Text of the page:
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Oospore Production of Phytophthora infestans in Potato and Tomato Leaves.
Phytopathology 1997; 87(2):191-6P

Abstract

ABSTRACT

Fungal, host, and environmental factors affecting sexual reproduction of Phytophthora infestans in planta were studied. Intact and detached leaves were coinoculated with sporangia of various combinations of A(1) and A(2) mating-type isolates; leaves were incubated under various conditions, and oospore production was estimated microscopically within whole, clarified leaflets. Some A(1) + A(2) isolate combinations were more reproductive than others, whereas some potato genotypes better supported oospore formation than others. Tomato usually supported more oospore formation than potato. To induce oospore formation, A(1) and A(2) sporangia were usually mixed at a 1:1 ratio. Ratios of 1:19 to 19:1, however, also allowed abundant production of oospores. Optimal temperatures for sexual sporulation ranged from 8 to 15 degrees C, but oospores also were produced at 23 degrees C. Oogonia developed 5 to 6 days after sporangial coinoculation, and oospores developed after 8 to 10 days. Light had little effect on oospore formation in both tomato and potato leaves provided that initial lesions were established under photoperiodic conditions. Although A1 and A(2) sporangia usually were mixed before inoculation on leaves to obtain oospores, we found that discrete A(1) and A(2) lesions produced on opposite sides of the midvein of tomato leaves also induced oospore formation in the midvein and adjacent tissues. Oospores also formed when the two halves of the leaves were cut and separated at 3 days after sporangial coinoculation, which corresponded with the appearance of late blight lesions. The continuous supply of moisture to infected leaves was essential to oospore production. No oospores or oogonia formed in severely diseased plants kept at 50 to 80% relative humidity. Such plants did allow some oospore formation when kept continuously wet for 2 weeks in plastic boxes or tents. Detached leaves floated on water supported the highest sexual sporulation. Under optimal conditions of wetness and temperature, as many as 100 oospores per mm(2) of tissue were observed.

Authors

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Pub Type(s)

Journal Article

Language

eng

PubMed ID

18945141

Citation

Cohen, Y, et al. "Oospore Production of Phytophthora Infestans in Potato and Tomato Leaves." Phytopathology, vol. 87, no. 2, 1997, pp. 191-6.
Cohen Y, Farkash S, Reshit Z, et al. Oospore Production of Phytophthora infestans in Potato and Tomato Leaves. Phytopathology. 1997;87(2):191-6.
Cohen, Y., Farkash, S., Reshit, Z., & Baider, A. (1997). Oospore Production of Phytophthora infestans in Potato and Tomato Leaves. Phytopathology, 87(2), pp. 191-6.
Cohen Y, et al. Oospore Production of Phytophthora Infestans in Potato and Tomato Leaves. Phytopathology. 1997;87(2):191-6. PubMed PMID: 18945141.
* Article titles in AMA citation format should be in sentence-case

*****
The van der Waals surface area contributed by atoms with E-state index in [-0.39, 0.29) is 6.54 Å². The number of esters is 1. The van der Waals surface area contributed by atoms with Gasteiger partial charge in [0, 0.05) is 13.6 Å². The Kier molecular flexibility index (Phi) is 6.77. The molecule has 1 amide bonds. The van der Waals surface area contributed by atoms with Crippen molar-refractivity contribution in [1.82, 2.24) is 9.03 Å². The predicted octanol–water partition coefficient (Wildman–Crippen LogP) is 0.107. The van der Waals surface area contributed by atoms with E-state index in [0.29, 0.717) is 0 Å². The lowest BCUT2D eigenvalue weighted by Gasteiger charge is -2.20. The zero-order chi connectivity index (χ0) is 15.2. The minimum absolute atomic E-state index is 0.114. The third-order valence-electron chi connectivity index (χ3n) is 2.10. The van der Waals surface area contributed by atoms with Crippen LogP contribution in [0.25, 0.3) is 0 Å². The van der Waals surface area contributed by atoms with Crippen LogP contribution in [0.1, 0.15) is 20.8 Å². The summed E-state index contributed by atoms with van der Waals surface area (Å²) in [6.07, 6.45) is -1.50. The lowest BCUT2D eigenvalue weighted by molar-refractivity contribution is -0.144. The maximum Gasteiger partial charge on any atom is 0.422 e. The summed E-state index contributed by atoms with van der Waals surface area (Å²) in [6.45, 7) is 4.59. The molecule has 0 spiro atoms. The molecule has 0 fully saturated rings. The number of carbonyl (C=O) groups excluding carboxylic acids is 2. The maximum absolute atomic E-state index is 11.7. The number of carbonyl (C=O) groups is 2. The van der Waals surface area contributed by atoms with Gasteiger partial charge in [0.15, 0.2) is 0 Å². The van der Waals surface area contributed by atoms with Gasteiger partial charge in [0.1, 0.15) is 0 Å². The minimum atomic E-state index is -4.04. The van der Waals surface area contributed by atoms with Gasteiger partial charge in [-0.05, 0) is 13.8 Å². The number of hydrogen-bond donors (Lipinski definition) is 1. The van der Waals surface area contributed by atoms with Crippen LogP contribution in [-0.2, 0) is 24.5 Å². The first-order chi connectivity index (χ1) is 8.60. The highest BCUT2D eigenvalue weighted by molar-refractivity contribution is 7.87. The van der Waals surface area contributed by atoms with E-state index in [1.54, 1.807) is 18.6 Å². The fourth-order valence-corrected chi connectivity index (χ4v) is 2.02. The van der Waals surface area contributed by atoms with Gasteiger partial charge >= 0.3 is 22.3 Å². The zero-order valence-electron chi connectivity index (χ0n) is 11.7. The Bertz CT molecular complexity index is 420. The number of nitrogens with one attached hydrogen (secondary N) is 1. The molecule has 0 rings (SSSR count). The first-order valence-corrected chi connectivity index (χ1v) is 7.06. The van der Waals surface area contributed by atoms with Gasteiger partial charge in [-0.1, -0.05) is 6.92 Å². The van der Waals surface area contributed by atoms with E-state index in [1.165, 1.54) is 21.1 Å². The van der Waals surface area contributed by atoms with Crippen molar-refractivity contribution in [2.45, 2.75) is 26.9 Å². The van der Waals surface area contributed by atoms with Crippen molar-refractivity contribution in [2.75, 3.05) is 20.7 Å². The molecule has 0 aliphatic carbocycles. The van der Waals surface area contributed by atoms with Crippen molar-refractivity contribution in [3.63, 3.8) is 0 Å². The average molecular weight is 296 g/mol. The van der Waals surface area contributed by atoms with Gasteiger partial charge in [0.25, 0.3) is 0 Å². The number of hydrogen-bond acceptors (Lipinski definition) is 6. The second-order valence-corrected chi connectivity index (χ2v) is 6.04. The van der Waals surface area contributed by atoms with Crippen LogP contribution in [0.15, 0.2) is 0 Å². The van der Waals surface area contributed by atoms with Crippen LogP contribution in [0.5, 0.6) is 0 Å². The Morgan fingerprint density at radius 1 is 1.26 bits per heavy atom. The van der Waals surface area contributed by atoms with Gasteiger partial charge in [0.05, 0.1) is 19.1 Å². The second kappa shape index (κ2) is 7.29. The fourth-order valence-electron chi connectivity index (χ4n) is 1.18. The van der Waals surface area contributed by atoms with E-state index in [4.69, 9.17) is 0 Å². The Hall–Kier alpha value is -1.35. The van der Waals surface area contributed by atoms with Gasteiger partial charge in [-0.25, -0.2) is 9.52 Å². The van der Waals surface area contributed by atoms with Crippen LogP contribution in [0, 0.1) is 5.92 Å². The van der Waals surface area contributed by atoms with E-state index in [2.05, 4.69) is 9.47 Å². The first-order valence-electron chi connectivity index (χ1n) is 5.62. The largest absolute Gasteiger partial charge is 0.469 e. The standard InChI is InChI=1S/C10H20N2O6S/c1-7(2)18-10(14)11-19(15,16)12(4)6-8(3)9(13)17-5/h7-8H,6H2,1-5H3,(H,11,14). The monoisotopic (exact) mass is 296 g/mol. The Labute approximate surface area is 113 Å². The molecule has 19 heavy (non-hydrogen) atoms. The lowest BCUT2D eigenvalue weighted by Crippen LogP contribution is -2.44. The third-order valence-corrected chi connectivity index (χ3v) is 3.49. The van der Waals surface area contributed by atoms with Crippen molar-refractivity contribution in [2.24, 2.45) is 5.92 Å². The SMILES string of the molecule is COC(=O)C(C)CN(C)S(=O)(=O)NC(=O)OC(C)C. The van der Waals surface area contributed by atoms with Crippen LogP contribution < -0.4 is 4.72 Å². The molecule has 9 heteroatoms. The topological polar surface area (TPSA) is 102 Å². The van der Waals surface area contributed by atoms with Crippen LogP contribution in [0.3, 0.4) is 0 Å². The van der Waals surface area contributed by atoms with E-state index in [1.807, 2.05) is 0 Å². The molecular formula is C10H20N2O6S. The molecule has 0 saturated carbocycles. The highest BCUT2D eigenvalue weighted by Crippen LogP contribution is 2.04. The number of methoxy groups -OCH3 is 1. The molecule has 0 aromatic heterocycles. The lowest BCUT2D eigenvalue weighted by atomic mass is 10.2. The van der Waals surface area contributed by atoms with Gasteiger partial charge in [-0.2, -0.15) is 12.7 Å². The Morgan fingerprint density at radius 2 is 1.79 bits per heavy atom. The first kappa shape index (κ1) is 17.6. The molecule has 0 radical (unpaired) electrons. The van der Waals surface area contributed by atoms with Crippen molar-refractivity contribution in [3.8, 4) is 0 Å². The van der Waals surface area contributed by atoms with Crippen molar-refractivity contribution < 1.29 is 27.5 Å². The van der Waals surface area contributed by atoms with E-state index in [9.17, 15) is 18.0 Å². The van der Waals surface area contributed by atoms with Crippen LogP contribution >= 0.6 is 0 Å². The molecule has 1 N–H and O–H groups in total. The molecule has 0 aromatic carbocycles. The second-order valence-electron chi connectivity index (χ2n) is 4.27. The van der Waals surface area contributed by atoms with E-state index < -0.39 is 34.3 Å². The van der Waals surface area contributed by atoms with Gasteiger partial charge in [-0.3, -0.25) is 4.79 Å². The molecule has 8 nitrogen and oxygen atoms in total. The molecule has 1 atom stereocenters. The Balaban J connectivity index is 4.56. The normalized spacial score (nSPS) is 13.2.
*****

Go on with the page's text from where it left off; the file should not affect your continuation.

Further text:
TY - JOUR T1 - Oospore Production of Phytophthora infestans in Potato and Tomato Leaves. AU - Cohen,Y, AU - Farkash,S, AU - Reshit,Z, AU - Baider,A, PY - 1997/2/1/pubmed PY - 1997/2/1/medline PY - 1997/2/1/entrez SP - 191 EP - 6 JF - Phytopathology JO - Phytopathology VL - 87 IS - 2 N2 - ABSTRACT Fungal, host, and environmental factors affecting sexual reproduction of Phytophthora infestans in planta were studied. Intact and detached leaves were coinoculated with sporangia of various combinations of A(1) and A(2) mating-type isolates; leaves were incubated under various conditions, and oospore production was estimated microscopically within whole, clarified leaflets. Some A(1) + A(2) isolate combinations were more reproductive than others, whereas some potato genotypes better supported oospore formation than others. Tomato usually supported more oospore formation than potato. To induce oospore formation, A(1) and A(2) sporangia were usually mixed at a 1:1 ratio. Ratios of 1:19 to 19:1, however, also allowed abundant production of oospores. Optimal temperatures for sexual sporulation ranged from 8 to 15 degrees C, but oospores also were produced at 23 degrees C. Oogonia developed 5 to 6 days after sporangial coinoculation, and oospores developed after 8 to 10 days. Light had little effect on oospore formation in both tomato and potato leaves provided that initial lesions were established under photoperiodic conditions. Although A1 and A(2) sporangia usually were mixed before inoculation on leaves to obtain oospores, we found that discrete A(1) and A(2) lesions produced on opposite sides of the midvein of tomato leaves also induced oospore formation in the midvein and adjacent tissues. Oospores also formed when the two halves of the leaves were cut and separated at 3 days after sporangial coinoculation, which corresponded with the appearance of late blight lesions. The continuous supply of moisture to infected leaves was essential to oospore production. No oospores or oogonia formed in severely diseased plants kept at 50 to 80% relative humidity. Such plants did allow some oospore formation when kept continuously wet for 2 weeks in plastic boxes or tents. Detached leaves floated on water supported the highest sexual sporulation. Under optimal conditions of wetness and temperature, as many as 100 oospores per mm(2) of tissue were observed. SN - 0031-949X UR - https://www.unboundmedicine.com/medline/citation/18945141/Oospore_Production_of_Phytophthora_infestans_in_Potato_and_Tomato_Leaves_ L2 - http://apsjournals.apsnet.org/doi/full/10.1094/PHYTO.1997.87.2.191?url_ver=Z39.88-2003&rfr_id=ori:rid:crossref.org&rfr_dat=cr_pub=pubmed DB - PRIME DP - Unbound Medicine ER -